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Professional accountants have defined accounting as a system of recognizing, classifying and availing the relevant financial information which are necessary for decision making in the company. Furthermore, accounting records help in providing information to the tax authorities and the auditors who are visiting the company.
It is not possible to estimate the financial position of a company without information recorded in the books of accounts. It is therefore, important to keep the records of day to day transactions as a means of controlling the assets of the company and estimating the cash flows.
There are four basic financial statements in every company and these include the balance sheet, income statement, retained earnings and cash flow statement. For the normal running of the company, the financial statements help in providing information about the company to its clients such as investors, banks as well as donors. This information is very useful in understanding the financial position of the company at all time (J. Madura, 2011).
It is consistent since they all give detailed information about the company in terms of gain, loses, liabilities, shareholders-equity and assets of the firm. With this information at hand, the company can take decisive measures as per the out come of the findings e.g. creating more profitable assets for the company in case the outcome of the findings are positive and are up to the expectations of all the company’s stakeholders, managers, investors, creditors and employees. This can be achieved together as a team whereby each participant is expected to be optimistic of the company’s good fortune all the time (J. Pratt, 2011). This process may take long to achieve since it involves risk taking. This may result into attraction of more investors, result- oriented managers, good creditors and of course a feeling of job security to the employees in the company. In case of a big blow to the company, the first suspects are the managers as they are the ones at the helm of management. Such a move usually scares away the investors and as a result, the company may result into cutting on some of its expenditures which may result into sacking of its employees to maintain their assets both within and outside the company.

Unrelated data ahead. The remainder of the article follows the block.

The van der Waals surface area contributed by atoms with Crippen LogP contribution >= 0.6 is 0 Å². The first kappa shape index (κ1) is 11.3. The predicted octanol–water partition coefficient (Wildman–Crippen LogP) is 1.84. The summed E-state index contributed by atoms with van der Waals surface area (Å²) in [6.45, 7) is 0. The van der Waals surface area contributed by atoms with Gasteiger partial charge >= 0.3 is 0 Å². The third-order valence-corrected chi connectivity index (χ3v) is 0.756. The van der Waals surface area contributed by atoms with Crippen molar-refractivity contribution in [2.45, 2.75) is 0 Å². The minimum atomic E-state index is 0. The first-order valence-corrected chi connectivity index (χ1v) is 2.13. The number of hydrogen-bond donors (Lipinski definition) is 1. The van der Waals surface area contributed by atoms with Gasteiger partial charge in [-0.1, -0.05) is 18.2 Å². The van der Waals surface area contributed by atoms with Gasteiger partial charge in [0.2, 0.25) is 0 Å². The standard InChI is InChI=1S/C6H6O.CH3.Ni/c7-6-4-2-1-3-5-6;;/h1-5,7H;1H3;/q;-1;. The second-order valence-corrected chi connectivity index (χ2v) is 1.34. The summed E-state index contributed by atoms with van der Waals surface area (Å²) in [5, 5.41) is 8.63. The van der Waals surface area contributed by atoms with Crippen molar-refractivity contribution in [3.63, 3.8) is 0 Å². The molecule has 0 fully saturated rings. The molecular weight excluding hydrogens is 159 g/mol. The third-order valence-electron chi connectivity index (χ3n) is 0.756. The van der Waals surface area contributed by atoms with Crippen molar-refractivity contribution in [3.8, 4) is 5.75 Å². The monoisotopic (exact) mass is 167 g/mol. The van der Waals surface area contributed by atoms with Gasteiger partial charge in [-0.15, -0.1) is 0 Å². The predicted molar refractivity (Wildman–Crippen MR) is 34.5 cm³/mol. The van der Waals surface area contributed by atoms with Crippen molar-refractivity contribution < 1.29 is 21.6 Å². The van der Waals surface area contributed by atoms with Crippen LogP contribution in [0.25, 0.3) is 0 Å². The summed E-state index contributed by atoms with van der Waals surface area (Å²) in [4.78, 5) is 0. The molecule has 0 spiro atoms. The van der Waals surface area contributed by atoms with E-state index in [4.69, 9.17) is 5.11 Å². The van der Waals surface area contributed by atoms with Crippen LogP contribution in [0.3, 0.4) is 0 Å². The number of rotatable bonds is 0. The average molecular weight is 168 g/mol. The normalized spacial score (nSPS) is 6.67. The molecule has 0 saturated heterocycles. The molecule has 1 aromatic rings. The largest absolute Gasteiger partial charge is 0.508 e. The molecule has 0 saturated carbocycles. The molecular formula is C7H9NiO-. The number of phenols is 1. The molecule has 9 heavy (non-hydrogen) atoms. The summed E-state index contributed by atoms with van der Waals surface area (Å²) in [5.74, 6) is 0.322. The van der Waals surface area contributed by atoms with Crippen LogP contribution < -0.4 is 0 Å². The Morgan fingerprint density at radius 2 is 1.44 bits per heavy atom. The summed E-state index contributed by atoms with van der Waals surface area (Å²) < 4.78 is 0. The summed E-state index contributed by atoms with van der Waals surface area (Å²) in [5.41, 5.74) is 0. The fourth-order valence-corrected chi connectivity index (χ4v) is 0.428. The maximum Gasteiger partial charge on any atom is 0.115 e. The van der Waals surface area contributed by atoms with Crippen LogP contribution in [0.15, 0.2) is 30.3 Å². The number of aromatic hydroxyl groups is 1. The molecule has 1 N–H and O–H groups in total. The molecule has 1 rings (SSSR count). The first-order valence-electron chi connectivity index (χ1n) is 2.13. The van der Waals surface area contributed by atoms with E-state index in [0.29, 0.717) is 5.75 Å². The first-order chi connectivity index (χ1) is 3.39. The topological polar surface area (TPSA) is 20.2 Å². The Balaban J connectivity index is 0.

Companies listed in stock exchange market are always required to produce updated financial information for the investors and other interested parties to make comparison on the performance of the company with its competitors. This is very important since the investors will be in a position to identify which company to invest in. The following parties are, in one way or another, affected by the company’s financial information.
Managers use the information obtained in accounting records to compare the sales and the expenses incurred during the trading period. Such analyses help in identifying the profitability of the company in different trading periods. They should not only be keen incase of any changes but also analyze the balance sheet so that they can know the behaviors of the assets verses liabilities (J. Pratt, 2011).
Investors are mostly interested in knowing or estimating the returns incase they invest in a certain company. Investors are amongst the main sources of capital to the company through the sale of shares. Furthermore, they are much interested in knowing the movement of stock and the statement of stakeholders’ equity.
Creditors provide capital to the company though they operate under condition and through the analysis of the financial statement of the company. They thoroughly analyze cash flow statement, balance sheet and income statement before lending. The income statement shows the liquidity of the company while the balance sheet compares the assets of the company and the liabilities. Creditors are very interested in the cash flow statement because it shows the commitment and the ability of the managers to mange the company’s resources (J. Madura, 2011).
In conclusion, most companies are forced to produce up to date information in order to attract more investors and other third parties such as banks. It is evidence that the future of the company will most probably be determined by the annual financial statements which will be published in the company’s books of accounts and the business newspapers/journals.